Back to news

March 18, 2022 | International, Aerospace

L'Inde commence l'assemblage du prototype de l'AMCA, son avion de combat multi rôle de 5ème génération

L'entreprise d'état indienne HAL (Hindustan Aeronautics Ltd) a annoncé la fabrication du premier bord d'attaque du prototype de l'avion de combat multi rôle indien 5ème génération AMCA (Advanced Medium Combat Aircraft). Le premier vol est prévu « pour 2024-2025 avec une mise en production début 2030 », selon Air & Cosmos. L'AMCA, d'une masse de 25 tonnes, aura une charge utile interne de 1.5 tonne et une charge utile externe de 5.5 tonnes en addition de 6.5 tonnes de carburant. Il sera disponible en version furtive et non furtive. Concernant ses deux moteurs, ses variantes connaîtront deux étapes : une version MK1 équipée des moteurs GE414 qui équipent le LCA Tejas (génération précédente d'avions de combats indiens), puis une version MK2 équipée d'une motorisation plus puissante (110kN, légèrement en dessous du NGF). « Un accord de collaboration devrait être signé prochainement avec Safran ou Rolls-Royce pour le développement de ce moteur », souligne Air & Cosmos, qui rappelle que Safran a déjà travaillé avec HAL sur le développement du moteur Shakti de son hélicoptère ALH.

Air & Cosmos du 18 mars

On the same subject

  • U.S. Marine Corps orders more Amphibious Combat Vehicles from BAE Systems

    December 9, 2023 | International, Land

    U.S. Marine Corps orders more Amphibious Combat Vehicles from BAE Systems

    December 7, 2023 - BAE Systems has been awarded a $211 million firm-fixed-price modification to a previously awarded contract by the U.S. Marine Corps for more Amphibious Combat Vehicles (ACVs)...

  • Lockheed, Pentagon agree on $70.6M settlement over F-35 parts problems

    October 1, 2020 | International, Aerospace

    Lockheed, Pentagon agree on $70.6M settlement over F-35 parts problems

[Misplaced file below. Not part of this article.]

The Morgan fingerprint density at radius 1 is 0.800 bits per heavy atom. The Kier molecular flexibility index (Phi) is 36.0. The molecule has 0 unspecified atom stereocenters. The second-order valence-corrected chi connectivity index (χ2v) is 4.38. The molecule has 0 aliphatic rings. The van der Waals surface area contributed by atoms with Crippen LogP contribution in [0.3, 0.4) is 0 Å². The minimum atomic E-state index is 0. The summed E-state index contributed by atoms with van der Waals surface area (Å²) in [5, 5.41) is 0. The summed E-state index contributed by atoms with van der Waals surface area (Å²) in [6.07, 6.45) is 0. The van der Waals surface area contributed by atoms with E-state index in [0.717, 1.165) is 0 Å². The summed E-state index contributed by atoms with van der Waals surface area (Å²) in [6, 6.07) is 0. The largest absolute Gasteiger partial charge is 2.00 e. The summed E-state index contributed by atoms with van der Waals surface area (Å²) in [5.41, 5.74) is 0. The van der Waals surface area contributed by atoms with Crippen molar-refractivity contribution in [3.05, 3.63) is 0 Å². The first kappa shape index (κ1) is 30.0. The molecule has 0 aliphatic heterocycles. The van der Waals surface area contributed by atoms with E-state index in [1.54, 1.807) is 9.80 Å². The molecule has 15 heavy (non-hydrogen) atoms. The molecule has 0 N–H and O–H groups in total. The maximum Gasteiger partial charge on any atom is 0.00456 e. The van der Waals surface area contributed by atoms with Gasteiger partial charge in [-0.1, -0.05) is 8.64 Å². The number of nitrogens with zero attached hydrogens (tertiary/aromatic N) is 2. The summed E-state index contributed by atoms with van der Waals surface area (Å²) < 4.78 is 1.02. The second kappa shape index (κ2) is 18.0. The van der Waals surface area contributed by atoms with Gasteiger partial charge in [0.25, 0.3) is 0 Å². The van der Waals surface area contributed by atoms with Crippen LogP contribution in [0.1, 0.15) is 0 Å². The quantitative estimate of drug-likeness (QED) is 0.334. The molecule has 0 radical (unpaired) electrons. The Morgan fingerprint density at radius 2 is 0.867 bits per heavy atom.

Ed Adamczyk Sept. 30 (UPI) -- Lockheed Martin will invest nearly $71 million to correct an ongoing problem with spare parts for the F-35 fighter plane, an agreement the Pentagon states. The agreement, announced on Tuesday, will be formalized within two weeks, a Defense Contract Management Agency spokesman said. The deal refers to over 15,000 F-35 spare parts delivered to the U.S. military without "electric equipment logs," which permit the parts to the identified and absorbed into logistics systems. Incorrect or unavailable information delays the uploading of data, and the dispute centered on at least $183 million in Defense Department expenses owing to the problem. The parts in question were rejected for installation only because of the lack of tracking data -- no flaws in safety or manufacturing were inferred, officials said. The action was initiated after the Pentagon's inspector general discovered the problem in a 2019 audit, and recommended that the Defense Department should seek $303 million in refunds. Instead of a direct payment from Lockheed, the defense contractor will "compensate the government with Lockheed Martin investments" to ensure that future spare parts are delivered with accurate EELs, company spokesman Brett Ashworth said. RELATED Lockheed, Boeing and Saab bid on Canada's fighter jet contract The House Oversight and Reform Committee was critical of Lockheed during a July hearing, but on Wednesday, committee members Rep. Carolyn Mahoney, D-N.Y., and Rep. Stephen Lynch, D-Mass., applauded the resolution of the dispute. "We applaud the Department of Defense for its efforts to hold Lockheed Martin accountable for failing to meet its F-35contract requirements," Mahoney and Lynch said in a joint statement. "While we believe Lockheed should have reimbursed American taxpayers for a greater share of the funds DOD spent to address the inefficiencies uncovered by our committee's investigation, this is a step in the right direction. We look forward to seeing the final signed agreement that codifies Lockheed Martin's commitment to improving the F-35 program," they said in the joint statement. https://www.upi.com/Defense-News/2020/09/30/Lockheed-Pentagon-agree-on-706M-settlement-over-F-35-parts-problems/5021601494979/